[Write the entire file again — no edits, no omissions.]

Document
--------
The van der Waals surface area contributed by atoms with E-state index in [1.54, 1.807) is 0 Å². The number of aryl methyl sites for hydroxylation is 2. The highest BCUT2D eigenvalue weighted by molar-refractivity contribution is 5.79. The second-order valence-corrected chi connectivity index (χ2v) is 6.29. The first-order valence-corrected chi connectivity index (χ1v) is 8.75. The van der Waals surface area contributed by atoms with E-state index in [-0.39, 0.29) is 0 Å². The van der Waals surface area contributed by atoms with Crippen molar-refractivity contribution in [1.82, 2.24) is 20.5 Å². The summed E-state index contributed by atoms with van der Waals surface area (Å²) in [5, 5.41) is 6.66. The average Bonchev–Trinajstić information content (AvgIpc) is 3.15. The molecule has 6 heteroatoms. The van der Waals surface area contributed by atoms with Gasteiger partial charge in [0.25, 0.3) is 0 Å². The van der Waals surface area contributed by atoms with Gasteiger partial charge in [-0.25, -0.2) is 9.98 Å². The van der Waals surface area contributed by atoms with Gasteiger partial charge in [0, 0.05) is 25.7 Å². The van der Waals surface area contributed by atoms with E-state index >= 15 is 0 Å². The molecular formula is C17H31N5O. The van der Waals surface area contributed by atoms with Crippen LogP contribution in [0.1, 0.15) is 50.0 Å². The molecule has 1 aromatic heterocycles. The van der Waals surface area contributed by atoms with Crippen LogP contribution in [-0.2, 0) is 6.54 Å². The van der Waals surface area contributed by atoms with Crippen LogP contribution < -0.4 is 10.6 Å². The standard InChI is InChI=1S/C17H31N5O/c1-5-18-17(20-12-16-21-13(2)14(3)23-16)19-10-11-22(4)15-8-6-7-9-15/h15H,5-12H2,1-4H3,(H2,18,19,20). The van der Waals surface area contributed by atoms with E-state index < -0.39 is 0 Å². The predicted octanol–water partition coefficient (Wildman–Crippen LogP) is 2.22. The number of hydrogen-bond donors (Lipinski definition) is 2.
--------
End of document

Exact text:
The van der Waals surface area contributed by atoms with E-state index in [1.54, 1.807) is 0 Å². The number of aryl methyl sites for hydroxylation is 2. The highest BCUT2D eigenvalue weighted by molar-refractivity contribution is 5.79. The second-order valence-corrected chi connectivity index (χ2v) is 6.29. The first-order valence-corrected chi connectivity index (χ1v) is 8.75. The van der Waals surface area contributed by atoms with E-state index in [-0.39, 0.29) is 0 Å². The van der Waals surface area contributed by atoms with Crippen molar-refractivity contribution in [1.82, 2.24) is 20.5 Å². The summed E-state index contributed by atoms with van der Waals surface area (Å²) in [5, 5.41) is 6.66. The average Bonchev–Trinajstić information content (AvgIpc) is 3.15. The molecule has 6 heteroatoms. The van der Waals surface area contributed by atoms with Gasteiger partial charge in [0.25, 0.3) is 0 Å². The van der Waals surface area contributed by atoms with Gasteiger partial charge in [-0.25, -0.2) is 9.98 Å². The van der Waals surface area contributed by atoms with Gasteiger partial charge in [0, 0.05) is 25.7 Å². The van der Waals surface area contributed by atoms with E-state index >= 15 is 0 Å². The molecular formula is C17H31N5O. The van der Waals surface area contributed by atoms with Crippen LogP contribution in [0.1, 0.15) is 50.0 Å². The molecule has 1 aromatic heterocycles. The van der Waals surface area contributed by atoms with Crippen LogP contribution in [-0.2, 0) is 6.54 Å². The van der Waals surface area contributed by atoms with Crippen LogP contribution < -0.4 is 10.6 Å². The standard InChI is InChI=1S/C17H31N5O/c1-5-18-17(20-12-16-21-13(2)14(3)23-16)19-10-11-22(4)15-8-6-7-9-15/h15H,5-12H2,1-4H3,(H2,18,19,20). The van der Waals surface area contributed by atoms with E-state index < -0.39 is 0 Å². The predicted octanol–water partition coefficient (Wildman–Crippen LogP) is 2.22. The number of hydrogen-bond donors (Lipinski definition) is 2.